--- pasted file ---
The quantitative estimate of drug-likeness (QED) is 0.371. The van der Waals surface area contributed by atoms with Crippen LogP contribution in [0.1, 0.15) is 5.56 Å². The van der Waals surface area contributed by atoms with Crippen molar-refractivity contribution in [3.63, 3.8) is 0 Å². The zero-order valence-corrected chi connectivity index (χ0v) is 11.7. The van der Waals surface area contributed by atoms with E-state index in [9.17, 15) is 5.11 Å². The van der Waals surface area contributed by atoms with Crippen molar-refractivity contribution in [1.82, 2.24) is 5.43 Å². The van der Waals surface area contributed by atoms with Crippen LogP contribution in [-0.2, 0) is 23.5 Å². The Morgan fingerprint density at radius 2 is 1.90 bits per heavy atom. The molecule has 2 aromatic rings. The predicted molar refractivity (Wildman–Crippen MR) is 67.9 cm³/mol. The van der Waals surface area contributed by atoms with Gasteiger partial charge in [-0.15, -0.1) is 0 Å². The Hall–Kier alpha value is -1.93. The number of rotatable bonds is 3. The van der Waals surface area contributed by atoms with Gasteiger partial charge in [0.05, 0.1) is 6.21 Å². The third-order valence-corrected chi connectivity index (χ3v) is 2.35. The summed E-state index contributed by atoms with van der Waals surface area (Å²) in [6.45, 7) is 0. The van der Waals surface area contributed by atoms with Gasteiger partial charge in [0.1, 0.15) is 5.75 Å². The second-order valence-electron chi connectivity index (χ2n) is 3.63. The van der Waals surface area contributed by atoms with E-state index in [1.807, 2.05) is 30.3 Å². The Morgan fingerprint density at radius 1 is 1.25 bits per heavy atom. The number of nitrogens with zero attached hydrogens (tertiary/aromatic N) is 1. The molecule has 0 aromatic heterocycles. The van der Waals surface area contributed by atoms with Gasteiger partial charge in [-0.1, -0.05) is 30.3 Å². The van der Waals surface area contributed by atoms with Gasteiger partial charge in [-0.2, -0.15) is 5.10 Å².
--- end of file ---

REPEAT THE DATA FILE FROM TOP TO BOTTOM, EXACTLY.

The quantitative estimate of drug-likeness (QED) is 0.371. The van der Waals surface area contributed by atoms with Crippen LogP contribution in [0.1, 0.15) is 5.56 Å². The van der Waals surface area contributed by atoms with Crippen molar-refractivity contribution in [3.63, 3.8) is 0 Å². The zero-order valence-corrected chi connectivity index (χ0v) is 11.7. The van der Waals surface area contributed by atoms with E-state index in [9.17, 15) is 5.11 Å². The van der Waals surface area contributed by atoms with Crippen molar-refractivity contribution in [1.82, 2.24) is 5.43 Å². The van der Waals surface area contributed by atoms with Crippen LogP contribution in [-0.2, 0) is 23.5 Å². The Morgan fingerprint density at radius 2 is 1.90 bits per heavy atom. The molecule has 2 aromatic rings. The predicted molar refractivity (Wildman–Crippen MR) is 67.9 cm³/mol. The van der Waals surface area contributed by atoms with Gasteiger partial charge in [-0.15, -0.1) is 0 Å². The Hall–Kier alpha value is -1.93. The number of rotatable bonds is 3. The van der Waals surface area contributed by atoms with Gasteiger partial charge in [0.05, 0.1) is 6.21 Å². The third-order valence-corrected chi connectivity index (χ3v) is 2.35. The summed E-state index contributed by atoms with van der Waals surface area (Å²) in [6.45, 7) is 0. The van der Waals surface area contributed by atoms with Gasteiger partial charge in [0.1, 0.15) is 5.75 Å². The second-order valence-electron chi connectivity index (χ2n) is 3.63. The van der Waals surface area contributed by atoms with E-state index in [1.807, 2.05) is 30.3 Å². The Morgan fingerprint density at radius 1 is 1.25 bits per heavy atom. The number of nitrogens with zero attached hydrogens (tertiary/aromatic N) is 1. The molecule has 0 aromatic heterocycles. The van der Waals surface area contributed by atoms with Gasteiger partial charge in [-0.1, -0.05) is 30.3 Å². The van der Waals surface area contributed by atoms with Gasteiger partial charge in [-0.2, -0.15) is 5.10 Å².